City Council voted 5-3 today to deny a resolution that may have saved the tallest of Asarco's smokestacks, meaning the 826 foot tall stack will likely be demolished along with a shorter stack early next year as part of a $69 million remediation of the site.

City representatives Ann Morgan Lilly, Carl Robinson, Dr. Michiel Noe, Eddie Holguin and Cortney Niland voted against the resolution. City representatives Susie Byrd, Emma Acosta and Steve Ortega voted for the resolution.

City representative Susie Byrd then made a motion for a resolution to support preserving the stack without financial obligation to the city. That passed 5-4 with Mayor John Cook breaking the tie. However, without the city assuming ownership and liability of the stack, it's expected to be a difficult task, according to Asarco Site Trustee Roberto Puga.

Council heard passionate pleas from both sides during the more than three hour debate, including the "Save the Stacks" group that had worked for the past year to come up with a plan to spare the stacks from demolition.

But in the end,  Puga's concerns about the stability of the tallest stack, the potential liability and lack of marketability of the site with the stacks, won out.

"Our experts feel there is a large issue with the stability of the large stack," Puga said. "There is severe consequences to the failure of the stack and that needs to be taken into consideration."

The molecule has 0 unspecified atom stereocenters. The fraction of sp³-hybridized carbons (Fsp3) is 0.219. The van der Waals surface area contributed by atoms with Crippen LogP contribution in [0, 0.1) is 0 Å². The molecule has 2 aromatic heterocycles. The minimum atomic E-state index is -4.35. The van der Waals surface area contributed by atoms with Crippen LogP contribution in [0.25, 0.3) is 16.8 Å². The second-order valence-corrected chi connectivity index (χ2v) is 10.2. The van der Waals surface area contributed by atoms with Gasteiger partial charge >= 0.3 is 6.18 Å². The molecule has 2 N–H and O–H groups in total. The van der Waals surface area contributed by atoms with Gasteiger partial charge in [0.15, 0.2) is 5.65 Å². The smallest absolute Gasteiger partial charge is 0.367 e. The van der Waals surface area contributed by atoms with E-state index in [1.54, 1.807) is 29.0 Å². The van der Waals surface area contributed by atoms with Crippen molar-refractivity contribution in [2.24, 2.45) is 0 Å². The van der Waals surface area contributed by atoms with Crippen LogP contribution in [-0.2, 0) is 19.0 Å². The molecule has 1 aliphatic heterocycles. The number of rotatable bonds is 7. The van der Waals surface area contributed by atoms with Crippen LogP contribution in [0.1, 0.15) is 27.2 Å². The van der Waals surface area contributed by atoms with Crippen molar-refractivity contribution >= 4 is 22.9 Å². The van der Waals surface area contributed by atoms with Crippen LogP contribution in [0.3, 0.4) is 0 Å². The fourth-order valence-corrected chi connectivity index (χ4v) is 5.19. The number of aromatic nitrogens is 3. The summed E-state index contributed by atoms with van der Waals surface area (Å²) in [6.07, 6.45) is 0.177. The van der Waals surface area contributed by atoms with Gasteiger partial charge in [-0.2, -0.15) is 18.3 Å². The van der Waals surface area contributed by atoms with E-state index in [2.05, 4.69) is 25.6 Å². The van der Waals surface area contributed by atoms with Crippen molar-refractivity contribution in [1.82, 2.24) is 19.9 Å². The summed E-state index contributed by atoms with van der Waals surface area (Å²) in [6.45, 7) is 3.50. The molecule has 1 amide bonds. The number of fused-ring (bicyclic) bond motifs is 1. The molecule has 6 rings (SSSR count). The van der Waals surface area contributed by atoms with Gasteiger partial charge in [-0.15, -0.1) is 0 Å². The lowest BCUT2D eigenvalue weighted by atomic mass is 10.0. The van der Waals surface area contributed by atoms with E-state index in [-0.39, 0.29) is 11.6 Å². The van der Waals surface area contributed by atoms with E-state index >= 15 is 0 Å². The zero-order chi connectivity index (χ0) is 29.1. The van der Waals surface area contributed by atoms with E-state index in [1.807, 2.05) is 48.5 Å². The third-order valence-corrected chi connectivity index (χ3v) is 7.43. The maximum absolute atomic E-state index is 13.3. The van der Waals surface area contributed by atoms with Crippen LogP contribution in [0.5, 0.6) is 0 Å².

Puga said if the City wanted to save the stacks it would have to assume that liability, retrofit the stack and purchase the entire 153 acre parcel the stack sits on. Puga estimated the cost at about $5 million for a retrofit fix and $10 million to purchase the land.

Meanwhile, members of the "Save the Stacks" group argued that retrofitting the stack to make it stable would cost $1.5 to $2.5 million. They also accused Puga of "moving the goalposts" when it came to his requirements to save the tallest stack.

"An important part of El Paso history is being held hostage by people with no investment in our city," said Geoffrey Wright, president of the "Save the Stacks" group. "The stack is the tallest structure in El Paso County."

Others called the fight to preserve the stack as a monument to the people who worked there "a David and Goliath struggle."

"Goliath is Mr. Puga," said "Save the Stacks" member Gary Sapp. "I hated Asarco when we figured out what it was doing to our community. But hate the sin, not the sinner."

Others said they didn't understand why anyone would want to save the stack and assume the cost and liability.

"I have 40 signatures from people who do not want any tax dollars to go toward saving the stacks," said El Pasoan Peggy McNeil. "Via the court settlement, Asarco money is paying for the demolition. Why would anyone want to assume the liability for future generations?"

Others argued that demolishing the stacks will cause future issues.

"Blowing up these stacks and burying it into a hole just adds to the contamination," said Bill Addington. "That's crazy! In my opinion the stack should be capped and left in place."